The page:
Article  Google Scholar 

  27. Tsang MS, Jiao D, Chan BC, et al. Anti-inflammatory activities of pentaherbs formula, berberine, gallic acid, and chlorogenic acid in atopic dermatitis-like skin inflammation. Molecules. 2016;21(4):519.

    Article  Google Scholar 

  28. De La Rosa LA, Alvarez-Parrilla E, Shahidi F. Phenolic compounds and antioxidant activity of kernels and shells of Mexican pecan (Carya illinoinensis). J Agric Food Chem. 2011;59:152–62.

    Article  Google Scholar 

  29. Ponnusamy Y, Chear NJY, Ramanathan S, Lai CS. Polyphenols rich fraction of Dicranopteris linearis promotes fibroblast cell migration and proliferation in vitro. J Ethnopharmacol. 2015;168:305–14.

    Article  CAS  Google Scholar 

  30. Payne WG, Posnett J, Alvarez O, Brown-Etris M, Jameson G, Wolcott R, et al. Prospective randomized clinical trial to assess the cost-effectiveness of a modern foam dressing versus a traditional saline gauze dressing in the treatment of stage II pressure ulcers. Ostomy Wound Manage. 2009;55(Suppl 2):50–5.

    PubMed  Google Scholar 

  31. Pinto SC, Bueno FG, Panizzon GP, Morais G, Dos Santos PV, Baesso ML, et al. Stryphnodendron adstringens: clarifying wound healing in Streptozotocin-induced diabetic rats. Planta Med. 2015;81(Suppl 12–13):1090–6.

    CAS  PubMed  Google Scholar 

  32. Luiz RLF, Vila TVM, Mello JCP, Nakamura CV, Rozental S, Ishida K. Proanthocyanidins polymeric tannin from Stryphnodendron adstringens are active against Candida albicans biofilms. BMC Complement Altern Med. 2015;15:68.

    Article  Google Scholar 

  33. Rabelo RE, Silva TDP, Sant’ana FJF, Oliveira SL, Leão HF, Kanashiro TCB, Silva OC et al. Uso do barbatimão na cicatrização de feridas cutâneas iatrogênicas em cães [Use of barbatimão in the healing of iatrogenic skin wounds in dogs]. In: congresso de pesquisa, ensino e extenção da UFG – CONPEEX, 3., 2006, Goiânia. Anais eletrônicos do XIV Seminário de Iniciação Cientifica [CD-ROM], Goiânia: UFG, 2006.

  34. Huijberts MS, Schaper NC, Schalkwijk CG. Advanced glycation end products and diabetic foot disease. Diabetes Metab Res Rev. 2008;24(Suppl 1):S19–24.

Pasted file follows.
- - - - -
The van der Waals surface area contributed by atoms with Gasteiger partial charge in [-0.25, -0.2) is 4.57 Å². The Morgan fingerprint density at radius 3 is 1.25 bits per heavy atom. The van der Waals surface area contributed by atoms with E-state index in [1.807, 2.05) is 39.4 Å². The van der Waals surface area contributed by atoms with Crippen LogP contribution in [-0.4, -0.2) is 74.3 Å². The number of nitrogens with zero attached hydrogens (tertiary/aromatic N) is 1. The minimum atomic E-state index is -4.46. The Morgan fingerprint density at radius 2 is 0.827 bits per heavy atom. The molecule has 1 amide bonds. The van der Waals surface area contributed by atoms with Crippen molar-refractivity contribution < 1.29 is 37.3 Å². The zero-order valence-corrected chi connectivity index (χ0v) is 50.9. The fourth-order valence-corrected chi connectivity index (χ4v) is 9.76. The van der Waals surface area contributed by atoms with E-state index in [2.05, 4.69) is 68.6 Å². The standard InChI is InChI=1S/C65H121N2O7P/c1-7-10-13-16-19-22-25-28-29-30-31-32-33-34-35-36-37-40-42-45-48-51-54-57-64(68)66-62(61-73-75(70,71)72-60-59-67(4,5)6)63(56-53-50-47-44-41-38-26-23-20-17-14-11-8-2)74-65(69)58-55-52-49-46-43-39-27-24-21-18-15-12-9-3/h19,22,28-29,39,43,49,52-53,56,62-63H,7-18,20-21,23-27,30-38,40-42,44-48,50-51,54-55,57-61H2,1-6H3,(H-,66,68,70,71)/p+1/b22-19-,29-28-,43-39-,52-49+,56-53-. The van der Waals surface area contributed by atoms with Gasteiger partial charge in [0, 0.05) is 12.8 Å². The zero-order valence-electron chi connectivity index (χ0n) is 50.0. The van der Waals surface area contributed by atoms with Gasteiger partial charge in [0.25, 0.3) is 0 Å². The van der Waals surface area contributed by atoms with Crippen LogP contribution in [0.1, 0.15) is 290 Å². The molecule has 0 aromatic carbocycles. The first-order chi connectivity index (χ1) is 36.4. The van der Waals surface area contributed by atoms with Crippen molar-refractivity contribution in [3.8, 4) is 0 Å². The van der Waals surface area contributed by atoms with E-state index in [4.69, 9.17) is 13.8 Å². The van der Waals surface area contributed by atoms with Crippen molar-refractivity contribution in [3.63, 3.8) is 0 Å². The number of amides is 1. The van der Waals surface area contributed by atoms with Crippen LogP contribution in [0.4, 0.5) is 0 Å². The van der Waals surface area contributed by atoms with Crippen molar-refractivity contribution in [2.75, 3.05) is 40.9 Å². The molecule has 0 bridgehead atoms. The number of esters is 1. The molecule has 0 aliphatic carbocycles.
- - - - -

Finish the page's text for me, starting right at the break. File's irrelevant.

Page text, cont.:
Article  CAS  Google Scholar 

  35. Chaves DA, Lemes SR, Araujo LA, Sousa MAM, Freitas GB, Lino-junior RS, et al. Avaliação da atividade angiogênica da solução aquosa do barbatimão (Stryphnodendron adstringens). Rev Bras Pl Med. 2016;18:524–30.

    Article  Google Scholar 

Download references


This work was supported by ULBRA.

Author information

Authors and Affiliations



Conceptualization: Patrícia de Souza Aguiar, Alessandra Hubner de Souza. Data Curation, Formal Analysis, Validation, and Visualization: Patrícia de Souza Aguiar, Flavia Tasmin Techera Antunes, Alessandra Hubner de Souza, Ivana Grivicich, Alexandre de Barros Falcão Ferraz, Dione Silva Corrêa. Investigation and Methodology: Suele Bierhals Vencato, Elenir Willand, Gabriela Jouglard Vasques Amado, Patrícia de Souza Aguiar, Áurea Pandolfo Correa, Ivana Grivicich, Dione Silva Corrêa, Alexandre de Barros Falcão Ferraz. Project Administration and Supervision: Alessandra Hubner de Souza. Resources and Funding Acquisition: Patrícia de Souza Aguiar, Alessandra Hubner de Souza. Writing - Original Draft and Article Writing & Review & Editing: Flavia Tasmin Techera Antunes, Áurea Pandolfo Correa, Patrícia Aguiar, Alexandre de Barros Falcão Ferraz, Alessandra Hubner de Souza. The authors read and approved the final manuscript.

Corresponding author